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Summary:

News Corp, which owns book publisher HarperCollins, is reportedly in “preliminary” talks to buy CBS’s Simon & Schuster, according to a report in the News Corp-owned Wall Street Journal.

Just three weeks after Random House and Penguin announced that they will merge to form the world’s largest book publisher, News Corp, which owns the book publisher HarperCollins, is reportedly in talks to acquire CBS’s Simon & Schuster. The “preliminary” talks were reported by the News Corp-owned Wall Street Journal, which says News Corp had “expressed interest in” buying Simon & Schuster.

Unidentified sources “cautioned that a deal isn’t imminent.”

Simon & Schuster and HarperCollins declined to comment.

It seems clear that News Corp CEO Rupert Murdoch is in a book publisher-buying mood: News Corp. had previously expressed interest in buying Pearson’s Penguin, right after Random House and Penguin’s talks to merge became public. News Corp is in the process of spinning off its publishing unit, including HarperCollins, into a separate company, and Murdoch recently said that the company will provide more details about the spinoff “by the end of the calendar year.”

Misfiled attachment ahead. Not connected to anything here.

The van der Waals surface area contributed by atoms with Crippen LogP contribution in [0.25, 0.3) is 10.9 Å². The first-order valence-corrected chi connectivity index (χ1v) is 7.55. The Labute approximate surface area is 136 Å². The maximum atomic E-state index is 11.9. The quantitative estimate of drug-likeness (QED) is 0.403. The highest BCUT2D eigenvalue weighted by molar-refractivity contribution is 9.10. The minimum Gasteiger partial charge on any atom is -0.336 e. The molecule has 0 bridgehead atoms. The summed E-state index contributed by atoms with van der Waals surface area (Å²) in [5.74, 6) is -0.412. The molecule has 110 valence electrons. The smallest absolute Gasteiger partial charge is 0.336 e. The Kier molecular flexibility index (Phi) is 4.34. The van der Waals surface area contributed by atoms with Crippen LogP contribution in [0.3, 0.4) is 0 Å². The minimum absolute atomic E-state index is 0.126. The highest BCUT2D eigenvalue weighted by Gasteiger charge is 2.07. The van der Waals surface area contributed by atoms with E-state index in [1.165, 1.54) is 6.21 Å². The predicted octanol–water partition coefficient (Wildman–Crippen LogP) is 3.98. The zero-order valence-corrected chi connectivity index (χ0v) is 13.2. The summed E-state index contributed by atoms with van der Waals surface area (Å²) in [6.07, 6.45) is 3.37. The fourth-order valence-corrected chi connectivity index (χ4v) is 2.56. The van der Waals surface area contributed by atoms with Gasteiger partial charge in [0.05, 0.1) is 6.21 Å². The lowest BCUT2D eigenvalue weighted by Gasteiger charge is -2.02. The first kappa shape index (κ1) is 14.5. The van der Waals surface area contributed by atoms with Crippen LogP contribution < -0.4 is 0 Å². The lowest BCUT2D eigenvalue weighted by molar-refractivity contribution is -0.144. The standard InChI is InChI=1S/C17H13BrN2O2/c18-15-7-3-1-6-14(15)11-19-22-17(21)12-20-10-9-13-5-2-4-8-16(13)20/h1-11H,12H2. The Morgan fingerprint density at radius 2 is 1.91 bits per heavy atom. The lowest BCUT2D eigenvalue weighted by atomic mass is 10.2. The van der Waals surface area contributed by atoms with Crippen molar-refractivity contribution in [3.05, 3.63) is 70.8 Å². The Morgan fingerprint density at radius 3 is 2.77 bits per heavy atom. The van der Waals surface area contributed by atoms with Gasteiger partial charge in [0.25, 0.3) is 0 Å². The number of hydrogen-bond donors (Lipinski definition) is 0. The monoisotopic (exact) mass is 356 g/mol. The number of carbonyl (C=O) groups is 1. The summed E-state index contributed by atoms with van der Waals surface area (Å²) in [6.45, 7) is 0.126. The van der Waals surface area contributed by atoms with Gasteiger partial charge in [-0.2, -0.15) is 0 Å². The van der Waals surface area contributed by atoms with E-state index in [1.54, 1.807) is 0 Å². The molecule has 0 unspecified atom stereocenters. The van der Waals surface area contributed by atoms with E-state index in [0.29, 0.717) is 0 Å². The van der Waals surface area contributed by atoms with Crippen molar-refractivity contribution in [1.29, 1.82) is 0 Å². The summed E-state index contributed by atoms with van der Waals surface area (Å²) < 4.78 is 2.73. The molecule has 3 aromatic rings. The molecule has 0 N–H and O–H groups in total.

Simon & Schuster’s revenues totaled $787 million in 2011, and according to CBS’s most recent earnings report, digital sales (ebook and audiobooks) now make up 21 percent of the publisher’s total sales. News Corp has not released details about HarperCollins revenues in recent years.

Photo courtesy of Shutterstock / Thomas Bethge 

  1. Reblogged this on The Business Side of Books and commented:
    Remember when a first time author would get discovered and their book would be all the rage? If this merger happens, you can kiss that good bye and say hello to a world where books are published by the Snooki’s of the world.

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    1. Why would this merger be the catalyst for that? It’s already true at all major publishing houses, and that’s why self-publishing has exploded and given readers, among many others, the 50 Shades of Grays of the world. Don’t be so dramatic (and frankly, falsely nostalgic: first-time authors getting discovered and made into “the rage” occurred about 1% of the time in the history of reading. That will continue to be true, through one channel of distribution or the as-legitimate-and-more-profitable other).

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